Anytime you couldn’t figure out how to correctly do a proof on a test, you’d write “B.F.O.” in big letters. It never worked, for obvious reasons, but everyone in the class resorted to it at least once…

Years later, in university, on a chemistry lab that went dismally wrong, I told my lab partner, Derek, about “B.F.O.” and we decided that in our final conclusion on the report, we’d refer to a “BFO” as our reasoning for coming to the conclusion we came to.

Seriously, it was like a 40-page lab report with calculations, diagrams, and things all over the place. The last page, for our conclusion, contained 3 letters.


The professor’s (or TA’s — we all know the prof’s never actually looked at our lab work) remarks still give us a chuckle to this day — next to our conclusion, they drew a big question mark, then gave us a “B”. Ha!

So, after all of this build-up, how does any of this relate to your heating bill?

Well, I’ll tell you…

Ten Cent DimeYou can read all you want about putting plastic up on your windows, installing draft guards on your exteriors doors, blocking off seldom used rooms in your home, or adding a humidifier, but there’s only one surefire way to lower your heating bill without spending a dime.

Turn the thermostat down.


1 1897

Picked this up off the wire:

Neither “New” nor “Classic,” Coke is simply itself again.

Two decades after adding the “Classic” designation, the Coca-Cola Co. is removing the word from its prominent location on the flagship cola sold in the U.S.

The reason for the label “has all but disappeared,” said Scott Williamson, a company spokesman.

The “Classic” tag line was added in 1985 when the company introduced a formula that consumers called “New Coke.” New Coke never caught on, and it was dropped in 2004.

Well, it’s about time… Sheesh…

2 2599

Kash MoneyHave you seen the latest Geico commericals? You know, the ones with that stack of cash with eyes “watching” people?

They’ve been running pretty heavily for a few weeks now… maybe even a month.

Now, as much as I like to hear a Rockwell re-mix, I just don’t get these commercials.

Plain and simple… they suck!

Kinda like Rockwell did.

Really, if you’re old enough to remember the original song, you’ll also remember that the only reason it hit the charts was because of MJ‘s back-up vocal…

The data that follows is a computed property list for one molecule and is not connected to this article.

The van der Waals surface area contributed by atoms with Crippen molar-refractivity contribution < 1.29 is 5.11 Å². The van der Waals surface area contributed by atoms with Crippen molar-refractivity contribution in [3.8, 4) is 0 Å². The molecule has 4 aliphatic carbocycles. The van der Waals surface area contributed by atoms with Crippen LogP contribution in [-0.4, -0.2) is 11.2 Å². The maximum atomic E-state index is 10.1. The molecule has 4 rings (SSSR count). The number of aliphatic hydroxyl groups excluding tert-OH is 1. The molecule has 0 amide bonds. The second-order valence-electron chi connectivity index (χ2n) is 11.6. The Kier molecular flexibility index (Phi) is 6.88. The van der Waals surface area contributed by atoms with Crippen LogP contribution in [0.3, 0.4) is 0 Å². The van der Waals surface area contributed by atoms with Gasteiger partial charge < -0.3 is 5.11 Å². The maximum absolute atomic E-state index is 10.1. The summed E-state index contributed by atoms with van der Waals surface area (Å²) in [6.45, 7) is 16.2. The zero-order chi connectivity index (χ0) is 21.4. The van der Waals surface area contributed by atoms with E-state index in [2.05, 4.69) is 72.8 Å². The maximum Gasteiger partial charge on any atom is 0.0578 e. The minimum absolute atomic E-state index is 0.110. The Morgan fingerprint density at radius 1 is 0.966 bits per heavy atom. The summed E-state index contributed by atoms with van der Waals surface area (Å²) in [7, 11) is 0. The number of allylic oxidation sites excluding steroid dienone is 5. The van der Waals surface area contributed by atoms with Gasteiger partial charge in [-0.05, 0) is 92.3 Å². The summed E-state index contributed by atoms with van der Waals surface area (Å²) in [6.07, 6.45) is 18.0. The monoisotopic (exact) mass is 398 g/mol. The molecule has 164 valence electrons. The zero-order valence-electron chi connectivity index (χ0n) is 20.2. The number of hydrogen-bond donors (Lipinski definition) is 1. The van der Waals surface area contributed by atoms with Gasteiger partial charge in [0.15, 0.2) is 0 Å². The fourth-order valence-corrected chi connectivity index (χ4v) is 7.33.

Now, Geico’s message has been the same for years. You can save money by switching to them. Their advertising campaigns for the past 5 years or so have been brilliant!

I mean, who would have thought that an auto insurance company could be so successful with a bunch of goofy commercials featuring digitally animated lizards and a trio of cavemen hocking their product/service?

It makes no sense, but even 5-year-olds know that “a 15 minute call could save you 15% or more on your car insurance” and that “it’s so easy, a caveman could do it”.

These commercials actually feature, well, “the money” you could be saving — they’re cutting right to the chase (for once) — but it just doesn’t work.


Anyway, the whole ad campaign is worse than Microsoft’s Jerry Seinfeld spot

What do you think?

2 2606

Bazooka JoeI’m not usually one to dole out advice on Pants in a Can.

I mean, I’m not certain that any advice that I’d give could be considered sound. I just talk about what I’m doing, what I’ve done, why I’m doing it, and why I’ve done it.

For the most part, it’s worked out pretty well for me.

If you want to mimic the way I successfully got myself out of debt, you know, follow my lead, by all means, go right ahead!

Of course, I write this post a mere three days after offering some real estate advice… Go figure?

Anyway, the Bazooka Joe comic pictured is one that I’ve carried in my wallet since, hmmmm, probably 1999. A kid I used to sit with at hockey games (and was always chewing gum) gave me a piece of gum one night and this was the comic enclosed:

Bazooka Joe Fortune

The comic itself is pretty stupid, as expected, but the fortune at the bottom still makes me smile to this day.

Happy is one who eats not the yellow snow.

Now that’s sound advice.

Maybe it’s that hint of Yoda-ness that strikes me, I dunno, but I wish fortune cookies would have such funny messages.

2 4188

18 Week Ultrasound

I guess I’m due for this, right? Don’t worry, I’m not going to turn this personal finance blog into a mommy blog — or at least I hope not.